I also have soft spot for our limited-edition packs of Marshmallow Only Lucky Charms. I love that an indie design studio in Manchester can work with global brands to set social feeds alight with scroll-stopping work. I mean, it’s always a thrill to see our work on Kim Kardashian’s Instagram stories, which it often does. It’s hard to say what a typical LOVE project is. They’re all bonkers really.
What are your personal favourite sort of clients/sectors to work with and why? And which do you find the most challenging?
I get really bored when things get one dimensional, so I love the mix. Working on ice-cream in the morning and picking up a sneaker launch brief in the afternoon. Reinventing the whisky category one day and creating limited editions for luxury beauty brands the next.
My favourite projects are always the ones that have impacted culture in a meaningful way, created platforms for talent on the come-up, or spun a category on its head, taking conversations into new and surprising spaces and with new consumers.
What have you noticed about the design industry over the last year that’s surprised you?
It’s not necessarily been a surprise, but a welcome shift, in the talent migrating towards the design industry over the last decade. Having a successful career in the industry doesn’t come down to a design or an arts degree. It’s about curiosity, pro-activeness and being a culture-first thinker that takes you further today. I’m seeing more women in senior design roles and more diversity. My door is always open to anybody who wants advice; I think that’s true for a lot of creative professionals, you just have to ask.
In terms of consumer trends, there’s definitely been a noticeable shift in the mainstreaming of AR (augmented reality). Our virtual and real worlds are converging more than ever before. AR will stick around as a lasting legacy of the way our lives have reprogrammed during lockdown. I’m really excited to see brands become slicker with technology, there are elements of it that still feel quite clunky and beta (although I love the lo-fi charm).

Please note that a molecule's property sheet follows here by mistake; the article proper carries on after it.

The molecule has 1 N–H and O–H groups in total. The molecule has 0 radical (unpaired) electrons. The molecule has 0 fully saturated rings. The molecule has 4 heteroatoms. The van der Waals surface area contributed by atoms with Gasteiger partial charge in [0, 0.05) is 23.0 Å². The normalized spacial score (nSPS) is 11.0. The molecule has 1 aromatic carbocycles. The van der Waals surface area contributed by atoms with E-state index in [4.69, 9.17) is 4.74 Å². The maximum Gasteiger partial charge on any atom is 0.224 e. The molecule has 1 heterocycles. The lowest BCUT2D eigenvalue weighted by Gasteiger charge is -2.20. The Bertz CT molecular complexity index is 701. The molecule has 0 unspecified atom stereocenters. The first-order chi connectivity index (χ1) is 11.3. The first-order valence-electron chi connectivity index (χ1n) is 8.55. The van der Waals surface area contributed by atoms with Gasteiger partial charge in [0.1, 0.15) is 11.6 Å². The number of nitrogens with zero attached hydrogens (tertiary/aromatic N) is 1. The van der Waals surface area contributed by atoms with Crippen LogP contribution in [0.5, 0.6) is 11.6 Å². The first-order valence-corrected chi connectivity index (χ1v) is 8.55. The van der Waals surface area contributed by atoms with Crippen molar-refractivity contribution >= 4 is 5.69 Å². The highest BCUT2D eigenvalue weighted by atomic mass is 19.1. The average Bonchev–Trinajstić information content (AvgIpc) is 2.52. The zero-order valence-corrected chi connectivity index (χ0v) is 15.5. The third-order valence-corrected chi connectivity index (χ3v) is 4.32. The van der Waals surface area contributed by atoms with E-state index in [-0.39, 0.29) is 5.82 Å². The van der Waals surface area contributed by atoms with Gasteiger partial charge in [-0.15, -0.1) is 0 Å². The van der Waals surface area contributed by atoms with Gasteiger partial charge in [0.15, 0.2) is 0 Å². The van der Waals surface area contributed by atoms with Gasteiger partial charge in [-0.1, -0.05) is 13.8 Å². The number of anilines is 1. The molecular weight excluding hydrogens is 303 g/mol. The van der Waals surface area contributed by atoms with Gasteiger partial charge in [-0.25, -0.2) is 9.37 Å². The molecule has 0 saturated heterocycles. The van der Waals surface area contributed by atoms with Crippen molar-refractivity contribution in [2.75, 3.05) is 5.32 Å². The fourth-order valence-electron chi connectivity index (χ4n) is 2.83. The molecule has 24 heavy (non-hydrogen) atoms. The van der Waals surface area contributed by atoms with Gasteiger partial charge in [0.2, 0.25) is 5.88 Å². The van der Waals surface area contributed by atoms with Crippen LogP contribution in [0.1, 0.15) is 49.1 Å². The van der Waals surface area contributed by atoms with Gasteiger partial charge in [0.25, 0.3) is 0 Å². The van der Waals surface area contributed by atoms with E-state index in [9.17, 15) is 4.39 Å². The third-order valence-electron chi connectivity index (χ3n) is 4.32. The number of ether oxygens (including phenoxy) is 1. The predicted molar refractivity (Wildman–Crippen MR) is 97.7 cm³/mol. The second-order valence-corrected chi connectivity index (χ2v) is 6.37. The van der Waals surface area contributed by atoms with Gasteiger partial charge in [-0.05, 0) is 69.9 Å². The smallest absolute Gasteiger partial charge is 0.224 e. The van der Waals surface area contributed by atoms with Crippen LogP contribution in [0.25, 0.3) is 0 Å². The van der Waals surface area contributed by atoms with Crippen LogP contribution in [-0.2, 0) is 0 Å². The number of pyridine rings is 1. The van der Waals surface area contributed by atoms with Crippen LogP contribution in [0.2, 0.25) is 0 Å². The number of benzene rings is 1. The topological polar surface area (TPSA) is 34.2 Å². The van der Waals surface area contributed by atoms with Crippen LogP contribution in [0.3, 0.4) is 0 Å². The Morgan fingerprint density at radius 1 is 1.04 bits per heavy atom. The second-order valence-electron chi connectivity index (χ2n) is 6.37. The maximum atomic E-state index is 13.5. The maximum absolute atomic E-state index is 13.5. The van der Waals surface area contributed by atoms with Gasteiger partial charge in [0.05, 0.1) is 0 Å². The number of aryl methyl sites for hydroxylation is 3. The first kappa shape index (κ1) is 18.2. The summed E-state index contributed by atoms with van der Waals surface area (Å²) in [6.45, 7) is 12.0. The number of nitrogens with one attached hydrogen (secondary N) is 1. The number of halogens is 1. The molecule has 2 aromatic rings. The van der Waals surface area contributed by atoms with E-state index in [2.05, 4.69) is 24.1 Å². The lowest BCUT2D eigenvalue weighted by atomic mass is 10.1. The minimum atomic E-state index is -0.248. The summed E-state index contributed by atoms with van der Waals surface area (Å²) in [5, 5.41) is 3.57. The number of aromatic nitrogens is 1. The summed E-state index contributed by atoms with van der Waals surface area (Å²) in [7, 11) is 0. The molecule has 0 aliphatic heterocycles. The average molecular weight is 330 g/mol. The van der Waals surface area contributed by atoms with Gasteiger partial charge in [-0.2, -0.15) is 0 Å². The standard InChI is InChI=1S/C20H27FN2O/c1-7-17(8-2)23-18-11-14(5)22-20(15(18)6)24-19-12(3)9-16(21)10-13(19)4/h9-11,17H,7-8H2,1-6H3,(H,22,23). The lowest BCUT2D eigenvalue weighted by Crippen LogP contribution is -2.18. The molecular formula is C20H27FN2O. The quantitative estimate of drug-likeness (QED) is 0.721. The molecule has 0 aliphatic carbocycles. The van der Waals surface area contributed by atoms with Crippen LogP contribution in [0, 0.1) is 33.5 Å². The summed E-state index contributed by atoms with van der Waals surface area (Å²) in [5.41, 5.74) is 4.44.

How did you get into what you do now?
Going back to my previous point, I think the fact I don’t come from a design or arts background has given me an edge in the industry. I was all in for music growing up. My first job was at BBC Radio One, and I continued to work in every role imaginable within radio and TV. That was until I started to truly understand the industry’s pay realities, especially for a young, female grad up north.
I sidestepped into the creative agency, working my way up the account management ladder at LOVE, learning the ropes as I went until the role of account director was the next logical move. While I could do the job, there was always something very deep-rooted that felt wrong about that role, for me. Everything I love in the industry is centred around the doing, the thinking, the hustle, the creative challenges. The more senior you get in account management, the less hands-on you are in the day-to-day creative.
I expressed this to Dave Palmer (ECD and founder) and it didn’t take long to establish where I could really add value to the agency, and our clients. The only issue was that this role didn’t exist. So, we created it: Head of Culture. I’ll always be grateful that he, and the rest of the board, had the foresight to see how the landscape was changing, and what they actually needed was someone dedicated to keeping the agency in-tune. Not another account director.